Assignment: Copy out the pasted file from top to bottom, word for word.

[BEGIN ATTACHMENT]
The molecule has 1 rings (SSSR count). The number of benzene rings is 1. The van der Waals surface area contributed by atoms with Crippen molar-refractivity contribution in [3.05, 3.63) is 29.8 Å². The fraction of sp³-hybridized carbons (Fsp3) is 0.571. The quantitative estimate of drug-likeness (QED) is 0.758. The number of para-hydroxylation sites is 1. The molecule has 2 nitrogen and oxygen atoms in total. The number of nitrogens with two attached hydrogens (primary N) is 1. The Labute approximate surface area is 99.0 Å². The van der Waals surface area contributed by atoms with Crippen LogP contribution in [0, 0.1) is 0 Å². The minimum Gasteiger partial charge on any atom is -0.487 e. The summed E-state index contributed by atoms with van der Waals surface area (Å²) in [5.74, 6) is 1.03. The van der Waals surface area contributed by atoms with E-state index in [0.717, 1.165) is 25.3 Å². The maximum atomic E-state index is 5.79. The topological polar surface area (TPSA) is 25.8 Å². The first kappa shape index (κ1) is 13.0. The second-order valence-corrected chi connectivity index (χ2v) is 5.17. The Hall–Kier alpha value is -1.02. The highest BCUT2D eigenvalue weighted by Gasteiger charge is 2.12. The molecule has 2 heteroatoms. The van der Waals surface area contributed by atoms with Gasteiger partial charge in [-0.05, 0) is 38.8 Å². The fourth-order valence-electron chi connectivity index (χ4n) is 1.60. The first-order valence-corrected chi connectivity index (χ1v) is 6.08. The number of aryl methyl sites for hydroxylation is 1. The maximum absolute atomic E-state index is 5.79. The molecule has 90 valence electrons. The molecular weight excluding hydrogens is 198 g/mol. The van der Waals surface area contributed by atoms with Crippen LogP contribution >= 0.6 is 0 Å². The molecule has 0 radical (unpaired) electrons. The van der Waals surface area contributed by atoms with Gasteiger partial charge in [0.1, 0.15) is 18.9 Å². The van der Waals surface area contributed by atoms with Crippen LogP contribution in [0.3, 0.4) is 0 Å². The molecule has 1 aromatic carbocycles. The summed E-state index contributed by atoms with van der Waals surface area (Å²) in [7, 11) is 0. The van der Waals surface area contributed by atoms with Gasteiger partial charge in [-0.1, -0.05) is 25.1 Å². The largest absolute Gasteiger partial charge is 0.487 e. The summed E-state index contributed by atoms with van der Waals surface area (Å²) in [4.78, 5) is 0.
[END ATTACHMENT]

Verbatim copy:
The molecule has 1 rings (SSSR count). The number of benzene rings is 1. The van der Waals surface area contributed by atoms with Crippen molar-refractivity contribution in [3.05, 3.63) is 29.8 Å². The fraction of sp³-hybridized carbons (Fsp3) is 0.571. The quantitative estimate of drug-likeness (QED) is 0.758. The number of para-hydroxylation sites is 1. The molecule has 2 nitrogen and oxygen atoms in total. The number of nitrogens with two attached hydrogens (primary N) is 1. The Labute approximate surface area is 99.0 Å². The van der Waals surface area contributed by atoms with Crippen LogP contribution in [0, 0.1) is 0 Å². The minimum Gasteiger partial charge on any atom is -0.487 e. The summed E-state index contributed by atoms with van der Waals surface area (Å²) in [5.74, 6) is 1.03. The van der Waals surface area contributed by atoms with E-state index in [0.717, 1.165) is 25.3 Å². The maximum atomic E-state index is 5.79. The topological polar surface area (TPSA) is 25.8 Å². The first kappa shape index (κ1) is 13.0. The second-order valence-corrected chi connectivity index (χ2v) is 5.17. The Hall–Kier alpha value is -1.02. The highest BCUT2D eigenvalue weighted by Gasteiger charge is 2.12. The molecule has 2 heteroatoms. The van der Waals surface area contributed by atoms with Gasteiger partial charge in [-0.05, 0) is 38.8 Å². The fourth-order valence-electron chi connectivity index (χ4n) is 1.60. The first-order valence-corrected chi connectivity index (χ1v) is 6.08. The number of aryl methyl sites for hydroxylation is 1. The maximum absolute atomic E-state index is 5.79. The molecule has 90 valence electrons. The molecular weight excluding hydrogens is 198 g/mol. The van der Waals surface area contributed by atoms with Crippen LogP contribution >= 0.6 is 0 Å². The molecule has 0 radical (unpaired) electrons. The van der Waals surface area contributed by atoms with Gasteiger partial charge in [0.1, 0.15) is 18.9 Å². The van der Waals surface area contributed by atoms with Crippen LogP contribution in [0.3, 0.4) is 0 Å². The molecule has 1 aromatic carbocycles. The summed E-state index contributed by atoms with van der Waals surface area (Å²) in [7, 11) is 0. The van der Waals surface area contributed by atoms with Gasteiger partial charge in [-0.1, -0.05) is 25.1 Å². The largest absolute Gasteiger partial charge is 0.487 e. The summed E-state index contributed by atoms with van der Waals surface area (Å²) in [4.78, 5) is 0.